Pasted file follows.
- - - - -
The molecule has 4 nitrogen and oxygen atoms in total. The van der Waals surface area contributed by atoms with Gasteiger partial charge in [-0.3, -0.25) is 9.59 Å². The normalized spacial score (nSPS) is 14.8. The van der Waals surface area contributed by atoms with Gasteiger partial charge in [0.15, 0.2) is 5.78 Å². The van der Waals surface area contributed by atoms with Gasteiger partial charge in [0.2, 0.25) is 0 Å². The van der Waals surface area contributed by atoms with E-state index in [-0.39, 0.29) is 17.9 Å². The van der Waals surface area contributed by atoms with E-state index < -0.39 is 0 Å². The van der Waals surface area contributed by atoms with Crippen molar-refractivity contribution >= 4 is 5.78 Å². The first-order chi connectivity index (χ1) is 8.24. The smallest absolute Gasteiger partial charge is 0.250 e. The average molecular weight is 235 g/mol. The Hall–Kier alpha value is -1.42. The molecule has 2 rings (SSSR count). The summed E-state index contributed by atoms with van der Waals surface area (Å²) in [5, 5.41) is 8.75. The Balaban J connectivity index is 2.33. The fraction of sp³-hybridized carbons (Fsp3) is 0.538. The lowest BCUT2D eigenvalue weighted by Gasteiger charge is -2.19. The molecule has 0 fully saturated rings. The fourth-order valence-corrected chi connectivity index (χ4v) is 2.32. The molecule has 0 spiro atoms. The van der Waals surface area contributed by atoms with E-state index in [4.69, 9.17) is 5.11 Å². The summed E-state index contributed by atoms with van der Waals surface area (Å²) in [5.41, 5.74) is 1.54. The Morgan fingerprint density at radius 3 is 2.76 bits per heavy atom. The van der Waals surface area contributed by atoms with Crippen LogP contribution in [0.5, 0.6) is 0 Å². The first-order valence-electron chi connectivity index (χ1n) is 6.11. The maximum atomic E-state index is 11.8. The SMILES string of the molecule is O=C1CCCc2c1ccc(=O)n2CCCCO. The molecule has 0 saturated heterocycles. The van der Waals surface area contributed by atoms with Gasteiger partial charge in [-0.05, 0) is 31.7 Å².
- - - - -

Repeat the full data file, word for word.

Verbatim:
The molecule has 4 nitrogen and oxygen atoms in total. The van der Waals surface area contributed by atoms with Gasteiger partial charge in [-0.3, -0.25) is 9.59 Å². The normalized spacial score (nSPS) is 14.8. The van der Waals surface area contributed by atoms with Gasteiger partial charge in [0.15, 0.2) is 5.78 Å². The van der Waals surface area contributed by atoms with Gasteiger partial charge in [0.2, 0.25) is 0 Å². The van der Waals surface area contributed by atoms with E-state index in [-0.39, 0.29) is 17.9 Å². The van der Waals surface area contributed by atoms with E-state index < -0.39 is 0 Å². The van der Waals surface area contributed by atoms with Crippen molar-refractivity contribution >= 4 is 5.78 Å². The first-order chi connectivity index (χ1) is 8.24. The smallest absolute Gasteiger partial charge is 0.250 e. The average molecular weight is 235 g/mol. The Hall–Kier alpha value is -1.42. The molecule has 2 rings (SSSR count). The summed E-state index contributed by atoms with van der Waals surface area (Å²) in [5, 5.41) is 8.75. The Balaban J connectivity index is 2.33. The fraction of sp³-hybridized carbons (Fsp3) is 0.538. The lowest BCUT2D eigenvalue weighted by Gasteiger charge is -2.19. The molecule has 0 fully saturated rings. The fourth-order valence-corrected chi connectivity index (χ4v) is 2.32. The molecule has 0 spiro atoms. The van der Waals surface area contributed by atoms with E-state index in [4.69, 9.17) is 5.11 Å². The summed E-state index contributed by atoms with van der Waals surface area (Å²) in [5.41, 5.74) is 1.54. The Morgan fingerprint density at radius 3 is 2.76 bits per heavy atom. The van der Waals surface area contributed by atoms with Crippen LogP contribution in [0.5, 0.6) is 0 Å². The first-order valence-electron chi connectivity index (χ1n) is 6.11. The maximum atomic E-state index is 11.8. The SMILES string of the molecule is O=C1CCCc2c1ccc(=O)n2CCCCO. The molecule has 0 saturated heterocycles. The van der Waals surface area contributed by atoms with Gasteiger partial charge in [-0.05, 0) is 31.7 Å².